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Writing the Urals: Permanence and Ephemerality in Ol'ga Slavnikova’s 2017

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dc.contributor.author Sutcliffe, Benjamin en_US
dc.date.accessioned 2011-05-04T19:22:45Z en_US
dc.date.accessioned 2013-07-10T15:10:00Z
dc.date.available 2011-05-04T19:22:45Z en_US
dc.date.available 2013-07-10T15:10:00Z
dc.date.issued 2011-05-04 en_US
dc.identifier.citation New Zealand Slavonic Journal, vol. 41 (2007). en_US
dc.identifier.uri
dc.identifier.uri http://hdl.handle.net/2374.MIA/4421 en_US
dc.description.abstract Ol'ga Slavnikova’s novel 2017 (Vagrius, 2006) made her the second woman to win Russia’s coveted Booker Prize, garnering conflicting critical responses in the process. Many hurried to label the narrative a dystopia: 2017’s last hundred pages depict the centenary of the November ‘revolution’, chronicling how crowds commemorate the event by dressing up as Reds or Whites and slaughtering their enemies (Chantsev 287; Eliseeva 14). Other critics, and Slavnikova herself, see dystopia as only one strand in the work (Slavnikova ‘Mne ne terpitsia’, 18; Basinskii 13). en_US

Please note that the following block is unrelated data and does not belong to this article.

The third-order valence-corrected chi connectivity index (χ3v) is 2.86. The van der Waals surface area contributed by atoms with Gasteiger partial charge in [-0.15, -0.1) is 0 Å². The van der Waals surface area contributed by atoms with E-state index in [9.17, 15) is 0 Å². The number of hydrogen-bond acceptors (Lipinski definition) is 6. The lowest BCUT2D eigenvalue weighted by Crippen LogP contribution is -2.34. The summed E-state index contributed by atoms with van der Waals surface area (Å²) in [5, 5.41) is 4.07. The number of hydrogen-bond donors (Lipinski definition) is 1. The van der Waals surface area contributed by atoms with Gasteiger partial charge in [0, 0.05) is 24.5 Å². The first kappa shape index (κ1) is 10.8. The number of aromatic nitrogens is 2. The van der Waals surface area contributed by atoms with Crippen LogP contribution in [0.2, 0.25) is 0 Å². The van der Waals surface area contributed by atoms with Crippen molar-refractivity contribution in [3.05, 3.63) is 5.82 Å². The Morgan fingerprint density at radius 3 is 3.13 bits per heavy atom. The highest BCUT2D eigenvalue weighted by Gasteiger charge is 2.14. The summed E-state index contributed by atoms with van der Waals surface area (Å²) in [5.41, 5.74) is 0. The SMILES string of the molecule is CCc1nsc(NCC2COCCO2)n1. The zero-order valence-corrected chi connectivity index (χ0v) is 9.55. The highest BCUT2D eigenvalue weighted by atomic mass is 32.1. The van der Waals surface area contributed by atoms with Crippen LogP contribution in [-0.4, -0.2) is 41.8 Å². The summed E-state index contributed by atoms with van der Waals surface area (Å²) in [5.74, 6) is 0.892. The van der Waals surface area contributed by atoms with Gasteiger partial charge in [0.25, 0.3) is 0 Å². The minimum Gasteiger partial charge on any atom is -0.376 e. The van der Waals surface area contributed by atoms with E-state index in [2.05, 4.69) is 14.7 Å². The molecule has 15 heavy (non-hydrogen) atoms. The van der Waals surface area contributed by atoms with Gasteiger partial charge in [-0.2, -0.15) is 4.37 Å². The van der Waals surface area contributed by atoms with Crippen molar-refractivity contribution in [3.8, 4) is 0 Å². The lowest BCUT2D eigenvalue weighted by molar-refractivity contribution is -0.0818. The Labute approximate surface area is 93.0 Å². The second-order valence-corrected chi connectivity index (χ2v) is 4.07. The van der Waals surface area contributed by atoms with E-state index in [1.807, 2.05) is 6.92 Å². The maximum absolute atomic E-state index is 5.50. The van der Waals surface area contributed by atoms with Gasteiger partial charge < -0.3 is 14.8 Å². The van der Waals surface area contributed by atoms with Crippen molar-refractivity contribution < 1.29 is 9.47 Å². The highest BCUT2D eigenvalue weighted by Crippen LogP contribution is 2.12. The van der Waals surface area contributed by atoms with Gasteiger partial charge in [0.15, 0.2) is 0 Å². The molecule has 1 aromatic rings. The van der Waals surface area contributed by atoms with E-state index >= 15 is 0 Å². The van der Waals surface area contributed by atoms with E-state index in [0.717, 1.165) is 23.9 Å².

dc.title Writing the Urals: Permanence and Ephemerality in Ol'ga Slavnikova’s 2017 en_US
dc.type Text en_US
dc.date.published 2007 en_US


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